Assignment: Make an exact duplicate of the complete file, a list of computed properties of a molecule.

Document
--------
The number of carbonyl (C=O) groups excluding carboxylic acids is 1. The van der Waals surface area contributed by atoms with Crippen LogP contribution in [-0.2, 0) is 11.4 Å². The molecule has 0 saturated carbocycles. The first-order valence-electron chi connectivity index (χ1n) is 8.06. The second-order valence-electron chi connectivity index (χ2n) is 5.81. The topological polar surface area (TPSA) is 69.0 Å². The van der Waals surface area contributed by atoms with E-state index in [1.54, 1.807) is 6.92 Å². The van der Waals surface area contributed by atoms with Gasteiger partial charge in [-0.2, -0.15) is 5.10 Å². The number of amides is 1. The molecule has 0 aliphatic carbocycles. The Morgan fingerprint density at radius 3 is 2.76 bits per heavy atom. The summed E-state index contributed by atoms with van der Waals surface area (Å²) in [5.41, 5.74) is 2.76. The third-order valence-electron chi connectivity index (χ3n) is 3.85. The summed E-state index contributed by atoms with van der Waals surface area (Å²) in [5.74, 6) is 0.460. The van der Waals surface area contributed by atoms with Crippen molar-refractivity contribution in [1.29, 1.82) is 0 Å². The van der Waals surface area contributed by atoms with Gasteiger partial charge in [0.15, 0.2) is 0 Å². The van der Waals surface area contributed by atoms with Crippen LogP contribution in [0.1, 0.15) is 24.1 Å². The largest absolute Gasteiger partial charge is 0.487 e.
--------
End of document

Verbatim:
The number of carbonyl (C=O) groups excluding carboxylic acids is 1. The van der Waals surface area contributed by atoms with Crippen LogP contribution in [-0.2, 0) is 11.4 Å². The molecule has 0 saturated carbocycles. The first-order valence-electron chi connectivity index (χ1n) is 8.06. The second-order valence-electron chi connectivity index (χ2n) is 5.81. The topological polar surface area (TPSA) is 69.0 Å². The van der Waals surface area contributed by atoms with E-state index in [1.54, 1.807) is 6.92 Å². The van der Waals surface area contributed by atoms with Gasteiger partial charge in [-0.2, -0.15) is 5.10 Å². The number of amides is 1. The molecule has 0 aliphatic carbocycles. The Morgan fingerprint density at radius 3 is 2.76 bits per heavy atom. The summed E-state index contributed by atoms with van der Waals surface area (Å²) in [5.41, 5.74) is 2.76. The third-order valence-electron chi connectivity index (χ3n) is 3.85. The summed E-state index contributed by atoms with van der Waals surface area (Å²) in [5.74, 6) is 0.460. The van der Waals surface area contributed by atoms with Crippen molar-refractivity contribution in [1.29, 1.82) is 0 Å². The van der Waals surface area contributed by atoms with Gasteiger partial charge in [0.15, 0.2) is 0 Å². The van der Waals surface area contributed by atoms with Crippen LogP contribution in [0.1, 0.15) is 24.1 Å². The largest absolute Gasteiger partial charge is 0.487 e.